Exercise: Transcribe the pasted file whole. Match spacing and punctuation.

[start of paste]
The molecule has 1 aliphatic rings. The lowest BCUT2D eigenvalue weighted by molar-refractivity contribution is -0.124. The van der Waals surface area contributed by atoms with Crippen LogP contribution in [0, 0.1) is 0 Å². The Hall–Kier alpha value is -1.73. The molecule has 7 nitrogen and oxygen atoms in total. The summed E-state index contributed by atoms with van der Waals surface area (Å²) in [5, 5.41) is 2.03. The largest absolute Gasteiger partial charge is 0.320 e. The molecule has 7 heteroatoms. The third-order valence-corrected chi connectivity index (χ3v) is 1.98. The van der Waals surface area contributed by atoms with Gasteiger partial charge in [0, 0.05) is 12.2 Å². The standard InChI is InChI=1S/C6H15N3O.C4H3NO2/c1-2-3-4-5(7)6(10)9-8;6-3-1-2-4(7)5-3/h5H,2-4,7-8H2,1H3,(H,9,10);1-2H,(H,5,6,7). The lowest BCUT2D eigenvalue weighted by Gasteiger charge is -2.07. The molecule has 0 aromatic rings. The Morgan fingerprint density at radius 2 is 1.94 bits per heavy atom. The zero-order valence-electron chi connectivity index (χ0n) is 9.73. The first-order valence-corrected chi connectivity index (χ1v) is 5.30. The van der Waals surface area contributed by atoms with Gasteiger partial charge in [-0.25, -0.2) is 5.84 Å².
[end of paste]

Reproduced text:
The molecule has 1 aliphatic rings. The lowest BCUT2D eigenvalue weighted by molar-refractivity contribution is -0.124. The van der Waals surface area contributed by atoms with Crippen LogP contribution in [0, 0.1) is 0 Å². The Hall–Kier alpha value is -1.73. The molecule has 7 nitrogen and oxygen atoms in total. The summed E-state index contributed by atoms with van der Waals surface area (Å²) in [5, 5.41) is 2.03. The largest absolute Gasteiger partial charge is 0.320 e. The molecule has 7 heteroatoms. The third-order valence-corrected chi connectivity index (χ3v) is 1.98. The van der Waals surface area contributed by atoms with Gasteiger partial charge in [0, 0.05) is 12.2 Å². The standard InChI is InChI=1S/C6H15N3O.C4H3NO2/c1-2-3-4-5(7)6(10)9-8;6-3-1-2-4(7)5-3/h5H,2-4,7-8H2,1H3,(H,9,10);1-2H,(H,5,6,7). The lowest BCUT2D eigenvalue weighted by Gasteiger charge is -2.07. The molecule has 0 aromatic rings. The Morgan fingerprint density at radius 2 is 1.94 bits per heavy atom. The zero-order valence-electron chi connectivity index (χ0n) is 9.73. The first-order valence-corrected chi connectivity index (χ1v) is 5.30. The van der Waals surface area contributed by atoms with Gasteiger partial charge in [-0.25, -0.2) is 5.84 Å².